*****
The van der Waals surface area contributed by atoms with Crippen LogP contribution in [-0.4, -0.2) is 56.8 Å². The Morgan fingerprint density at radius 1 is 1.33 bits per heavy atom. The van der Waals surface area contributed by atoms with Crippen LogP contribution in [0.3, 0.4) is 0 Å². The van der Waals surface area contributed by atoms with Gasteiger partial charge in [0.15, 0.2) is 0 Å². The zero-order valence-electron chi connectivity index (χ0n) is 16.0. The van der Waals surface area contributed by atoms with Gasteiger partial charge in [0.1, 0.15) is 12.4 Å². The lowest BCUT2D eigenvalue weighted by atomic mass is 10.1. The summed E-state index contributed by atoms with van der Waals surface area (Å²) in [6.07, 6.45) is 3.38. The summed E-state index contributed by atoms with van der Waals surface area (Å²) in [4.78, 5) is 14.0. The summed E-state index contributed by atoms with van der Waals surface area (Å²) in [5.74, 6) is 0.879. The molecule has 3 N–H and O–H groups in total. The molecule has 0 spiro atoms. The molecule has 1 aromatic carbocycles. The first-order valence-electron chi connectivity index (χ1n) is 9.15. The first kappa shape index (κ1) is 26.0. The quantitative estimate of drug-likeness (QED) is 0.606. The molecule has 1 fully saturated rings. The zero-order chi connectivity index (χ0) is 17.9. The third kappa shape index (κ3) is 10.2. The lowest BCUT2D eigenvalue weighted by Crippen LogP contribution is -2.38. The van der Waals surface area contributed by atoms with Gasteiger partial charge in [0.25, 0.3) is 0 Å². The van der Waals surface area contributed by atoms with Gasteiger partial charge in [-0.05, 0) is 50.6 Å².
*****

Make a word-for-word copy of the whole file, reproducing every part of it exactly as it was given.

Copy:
The van der Waals surface area contributed by atoms with Crippen LogP contribution in [-0.4, -0.2) is 56.8 Å². The Morgan fingerprint density at radius 1 is 1.33 bits per heavy atom. The van der Waals surface area contributed by atoms with Crippen LogP contribution in [0.3, 0.4) is 0 Å². The van der Waals surface area contributed by atoms with Gasteiger partial charge in [0.15, 0.2) is 0 Å². The zero-order valence-electron chi connectivity index (χ0n) is 16.0. The van der Waals surface area contributed by atoms with Gasteiger partial charge in [0.1, 0.15) is 12.4 Å². The lowest BCUT2D eigenvalue weighted by atomic mass is 10.1. The summed E-state index contributed by atoms with van der Waals surface area (Å²) in [6.07, 6.45) is 3.38. The summed E-state index contributed by atoms with van der Waals surface area (Å²) in [4.78, 5) is 14.0. The summed E-state index contributed by atoms with van der Waals surface area (Å²) in [5.74, 6) is 0.879. The molecule has 3 N–H and O–H groups in total. The molecule has 0 spiro atoms. The molecule has 1 aromatic carbocycles. The first-order valence-electron chi connectivity index (χ1n) is 9.15. The first kappa shape index (κ1) is 26.0. The quantitative estimate of drug-likeness (QED) is 0.606. The molecule has 1 fully saturated rings. The zero-order chi connectivity index (χ0) is 17.9. The third kappa shape index (κ3) is 10.2. The lowest BCUT2D eigenvalue weighted by Crippen LogP contribution is -2.38. The van der Waals surface area contributed by atoms with Gasteiger partial charge in [0.25, 0.3) is 0 Å². The van der Waals surface area contributed by atoms with Gasteiger partial charge in [-0.05, 0) is 50.6 Å².